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Miles Kurosky

The Desert of Shallow Effects EP

(Majordomo; US: 9 Mar 2010; UK: 9 Mar 2010)

When we last saw Miles Kurosky six years ago, he was fronting the power-pop outfit Beulah. Since then, he’s kept pretty quiet. Now he’s back with a new album coming soon, and this teaser EP to hold us over until then. To hear these three songs is to know that Kurosky has had plenty of ideas during his hiatus, and he puts as many of them into practice as he can.

“An Apple for an Apple” is raucous, shifting pop. It opens with soft guitar picking and Kurosky firing off mouthfuls of words, then shifts into prog, with soaring keys and ringing guitars. It eventually settles into energetic pop, but it’s huge with horns and thundering drums. It’s the most exciting piece of this EP, as “I Can’t Swim” is solid, spacey pop, but the swings here aren’t as striking. “Dog in the Burning Building” is a nice shift, towards sped-up folk-pop, but it’s a little too goofy for its own good.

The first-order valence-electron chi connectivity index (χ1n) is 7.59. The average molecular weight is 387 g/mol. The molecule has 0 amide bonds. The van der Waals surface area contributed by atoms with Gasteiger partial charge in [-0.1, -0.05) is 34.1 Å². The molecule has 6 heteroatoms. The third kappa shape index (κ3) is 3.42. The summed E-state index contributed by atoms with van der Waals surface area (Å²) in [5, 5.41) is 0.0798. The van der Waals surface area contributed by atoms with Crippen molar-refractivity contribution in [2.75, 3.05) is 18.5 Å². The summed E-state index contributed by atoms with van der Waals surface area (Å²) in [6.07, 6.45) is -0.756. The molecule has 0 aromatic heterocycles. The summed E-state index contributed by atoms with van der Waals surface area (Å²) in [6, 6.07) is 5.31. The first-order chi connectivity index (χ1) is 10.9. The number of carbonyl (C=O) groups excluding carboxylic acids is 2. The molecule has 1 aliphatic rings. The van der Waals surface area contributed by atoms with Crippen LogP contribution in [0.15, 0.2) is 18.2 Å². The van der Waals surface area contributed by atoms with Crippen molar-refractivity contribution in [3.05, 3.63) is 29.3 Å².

All in all, the three songs are decent, but they make it difficult to tell what the full-length release will be like. Still, for those who saw Kurosky in A Good Band is Easy to Kill—the film that documented the last days of Beulah—the bitter, exhausted guy you saw appears to be a thing of the past. Kurosky sounds energized here, ready to start something new, and if nothing else, that is the true accomplishment here.


Matthew Fiander is a music critic for PopMatters and Prefix Magazine. He also writes fiction and his work has appeared in The Yalobusha Review. He received his M.F.A. in Creative Writing from UNC-Greensboro and currently teaches writing and literature at High Point University in High Point, NC. You can follow him on Twitter at @mattfiander.

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7 Mar 2010
The places where the album feels awkward or overdone do not erase the general sense that Kurosky has returned with a sense of determination.
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